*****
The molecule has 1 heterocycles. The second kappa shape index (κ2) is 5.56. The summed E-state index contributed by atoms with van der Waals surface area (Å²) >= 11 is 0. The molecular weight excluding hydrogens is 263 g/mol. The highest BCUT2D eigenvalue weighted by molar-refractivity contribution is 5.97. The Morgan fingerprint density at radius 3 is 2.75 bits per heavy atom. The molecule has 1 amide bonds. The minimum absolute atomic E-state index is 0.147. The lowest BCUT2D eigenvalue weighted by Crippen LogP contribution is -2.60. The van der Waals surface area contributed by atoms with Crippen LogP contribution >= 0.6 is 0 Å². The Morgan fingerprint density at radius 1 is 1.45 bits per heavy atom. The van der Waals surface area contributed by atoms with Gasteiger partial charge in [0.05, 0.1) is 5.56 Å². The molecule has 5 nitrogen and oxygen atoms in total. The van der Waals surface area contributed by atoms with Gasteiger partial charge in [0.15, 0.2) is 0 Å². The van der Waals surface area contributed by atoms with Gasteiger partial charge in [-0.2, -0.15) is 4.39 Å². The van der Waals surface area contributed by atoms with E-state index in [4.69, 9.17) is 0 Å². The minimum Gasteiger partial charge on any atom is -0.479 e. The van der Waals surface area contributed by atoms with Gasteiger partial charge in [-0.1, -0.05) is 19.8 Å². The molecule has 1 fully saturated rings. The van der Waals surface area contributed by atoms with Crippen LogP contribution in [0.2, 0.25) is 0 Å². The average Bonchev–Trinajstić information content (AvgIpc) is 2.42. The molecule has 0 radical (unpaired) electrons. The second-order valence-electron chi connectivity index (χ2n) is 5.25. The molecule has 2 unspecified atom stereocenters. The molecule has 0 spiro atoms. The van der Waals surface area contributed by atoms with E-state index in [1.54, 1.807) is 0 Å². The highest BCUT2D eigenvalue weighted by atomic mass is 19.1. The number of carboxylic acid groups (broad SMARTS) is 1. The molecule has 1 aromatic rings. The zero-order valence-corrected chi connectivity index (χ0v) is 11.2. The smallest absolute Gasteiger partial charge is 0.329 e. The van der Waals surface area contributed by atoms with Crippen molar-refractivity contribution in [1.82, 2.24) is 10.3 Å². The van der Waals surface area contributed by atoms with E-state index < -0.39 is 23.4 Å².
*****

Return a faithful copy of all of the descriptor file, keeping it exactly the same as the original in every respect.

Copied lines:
The molecule has 1 heterocycles. The second kappa shape index (κ2) is 5.56. The summed E-state index contributed by atoms with van der Waals surface area (Å²) >= 11 is 0. The molecular weight excluding hydrogens is 263 g/mol. The highest BCUT2D eigenvalue weighted by molar-refractivity contribution is 5.97. The Morgan fingerprint density at radius 3 is 2.75 bits per heavy atom. The molecule has 1 amide bonds. The minimum absolute atomic E-state index is 0.147. The lowest BCUT2D eigenvalue weighted by Crippen LogP contribution is -2.60. The van der Waals surface area contributed by atoms with Crippen LogP contribution >= 0.6 is 0 Å². The Morgan fingerprint density at radius 1 is 1.45 bits per heavy atom. The van der Waals surface area contributed by atoms with Gasteiger partial charge in [0.05, 0.1) is 5.56 Å². The molecule has 5 nitrogen and oxygen atoms in total. The van der Waals surface area contributed by atoms with Gasteiger partial charge in [0.15, 0.2) is 0 Å². The van der Waals surface area contributed by atoms with Gasteiger partial charge in [-0.2, -0.15) is 4.39 Å². The van der Waals surface area contributed by atoms with E-state index in [4.69, 9.17) is 0 Å². The minimum Gasteiger partial charge on any atom is -0.479 e. The van der Waals surface area contributed by atoms with Gasteiger partial charge in [-0.1, -0.05) is 19.8 Å². The molecule has 1 fully saturated rings. The van der Waals surface area contributed by atoms with Crippen LogP contribution in [0.2, 0.25) is 0 Å². The average Bonchev–Trinajstić information content (AvgIpc) is 2.42. The molecule has 0 radical (unpaired) electrons. The second-order valence-electron chi connectivity index (χ2n) is 5.25. The molecule has 2 unspecified atom stereocenters. The molecule has 0 spiro atoms. The van der Waals surface area contributed by atoms with E-state index in [1.54, 1.807) is 0 Å². The highest BCUT2D eigenvalue weighted by atomic mass is 19.1. The number of carboxylic acid groups (broad SMARTS) is 1. The molecule has 1 aromatic rings. The zero-order valence-corrected chi connectivity index (χ0v) is 11.2. The smallest absolute Gasteiger partial charge is 0.329 e. The van der Waals surface area contributed by atoms with Crippen molar-refractivity contribution in [1.82, 2.24) is 10.3 Å². The van der Waals surface area contributed by atoms with E-state index < -0.39 is 23.4 Å².